SHOULD CELEBRATE MOTHER'S DAY, TOO
Around Mother's Day you have sometimes written about how humans do not
have a monopoly on taking care of their young and that many other animals
demonstrate maternal care as well. What about plants? Do plants exhibit
Absolutely. No organisms on earth will exist long as a species if they
do not have mechanisms to offer the best survival possibilities for
their offspring. When you look around in any natural habitat, you will
see only those plants and animals whose ancestors did the things that
were in the best interest of their progeny. This does not mean there
was forethought or emotion involved, but the formula is a basic one
- when your babies are not taken care of, you will have no descendants.
maternal care means the contribution is from the mother whereas paternal
care is from the father. Parental care can include either or both parents,
and the distinction between which one is a greater contributor may be
tendency is to think of maternal care in terms we can relate to as humans,
such as mammal mothers providing milk to babies for nourishment. Parental
care is exemplified by cardinals and bluebirds in which both sexes feed
the young, both in the nest and after they fledge. But animals take
care of their offspring in myriad ways. So do plants.
all seen parental care by plants, usually without even recognizing it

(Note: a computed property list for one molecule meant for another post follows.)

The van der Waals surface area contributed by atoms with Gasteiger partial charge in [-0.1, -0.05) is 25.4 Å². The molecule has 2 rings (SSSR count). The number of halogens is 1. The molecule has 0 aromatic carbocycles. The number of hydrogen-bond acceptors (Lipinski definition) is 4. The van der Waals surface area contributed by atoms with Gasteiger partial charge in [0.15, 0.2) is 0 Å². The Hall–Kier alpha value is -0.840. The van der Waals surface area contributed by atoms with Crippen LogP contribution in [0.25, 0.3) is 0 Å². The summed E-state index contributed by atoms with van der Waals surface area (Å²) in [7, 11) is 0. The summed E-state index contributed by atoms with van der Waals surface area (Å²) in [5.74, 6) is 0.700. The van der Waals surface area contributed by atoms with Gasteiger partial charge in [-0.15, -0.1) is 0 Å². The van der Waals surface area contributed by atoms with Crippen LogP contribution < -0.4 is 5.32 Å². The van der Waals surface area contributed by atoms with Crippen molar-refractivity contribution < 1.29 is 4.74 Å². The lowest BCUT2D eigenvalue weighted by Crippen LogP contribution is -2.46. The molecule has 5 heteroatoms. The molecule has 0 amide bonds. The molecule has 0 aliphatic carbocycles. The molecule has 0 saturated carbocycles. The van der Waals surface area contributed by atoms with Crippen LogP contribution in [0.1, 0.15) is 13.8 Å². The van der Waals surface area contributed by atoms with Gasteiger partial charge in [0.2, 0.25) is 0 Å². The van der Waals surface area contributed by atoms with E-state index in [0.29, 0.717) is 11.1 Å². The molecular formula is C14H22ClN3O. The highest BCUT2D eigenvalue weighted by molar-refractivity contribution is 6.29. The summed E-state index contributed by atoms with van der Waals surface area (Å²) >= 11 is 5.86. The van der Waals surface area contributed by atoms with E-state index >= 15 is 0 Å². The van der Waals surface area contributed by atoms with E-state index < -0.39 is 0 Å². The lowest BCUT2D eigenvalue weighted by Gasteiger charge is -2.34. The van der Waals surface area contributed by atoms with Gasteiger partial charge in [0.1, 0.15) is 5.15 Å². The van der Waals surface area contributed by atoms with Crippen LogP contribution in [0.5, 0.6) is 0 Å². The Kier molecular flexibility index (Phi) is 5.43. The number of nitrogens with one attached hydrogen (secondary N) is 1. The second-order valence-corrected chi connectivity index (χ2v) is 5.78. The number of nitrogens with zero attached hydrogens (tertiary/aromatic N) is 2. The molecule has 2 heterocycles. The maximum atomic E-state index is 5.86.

as such. An outstanding example is the coconut. Coconut palm trees are
found on tropical beaches around the world and are some of the best
parents imaginable. The seed is encased in the coconut shell with a
layer of nutritious tissue (the white stuff we call coconut meat) and
even a supply of water inside. When a coconut lands on a beach under
all of the right conditions, the seed germinates (from one of those
three little coconut "eyes") and begins its life with an ample
supply of food and water. Although both mammologists and botanists will
decry the analogy, we might even consider coconut palms to be plants
that nourish their young with milk.
plant parents provide for their young in various ways. For example,
plants have edible fruit that animals eat, but the seeds pass right
through and are deposited elsewhere. Cedar waxwings eat mistletoe berries
from the plants on one tree and distribute the seeds during migration
as they perch on tree limbs elsewhere. A box turtle or possum would
never pass up a ripe muscadine grape or plum on the ground. The seeds
may not end up too far away, but they are ready to germinate when they
leave the animal and are not likely to be near enough to the parent
plant to compete with it for nutrients in the soil. Thus the plants
have provided their progeny with an opportunity to travel and thrive.
seeds that end up far from the parent is a strategy (though not a conscious
one) of many plants because of the advantages of reducing competition
with the parents. Dandelions are notorious for giving their offspring
opportunities to invade not just your yard but also your neighbor's.
The yellow dandelion develops into a white flower head composed of dozens
of tiny snowflake-like seeds that are wafted away with the first good
wind. Plants with wind dispersal of seeds are caring for their young
in a sense by getting them away from a place to avoid local overpopulation.
parallels can be seen between parental care by animals and that by plants.
Can we declare which species make the best mothers? No. But Mother's
Day is appropriately reserved for one species because of a key difference
that makes us distinctive. Like other species, human mothers take care
of their offspring; but later those offspring often end up taking care
of the mothers. No other animal or plant does that.
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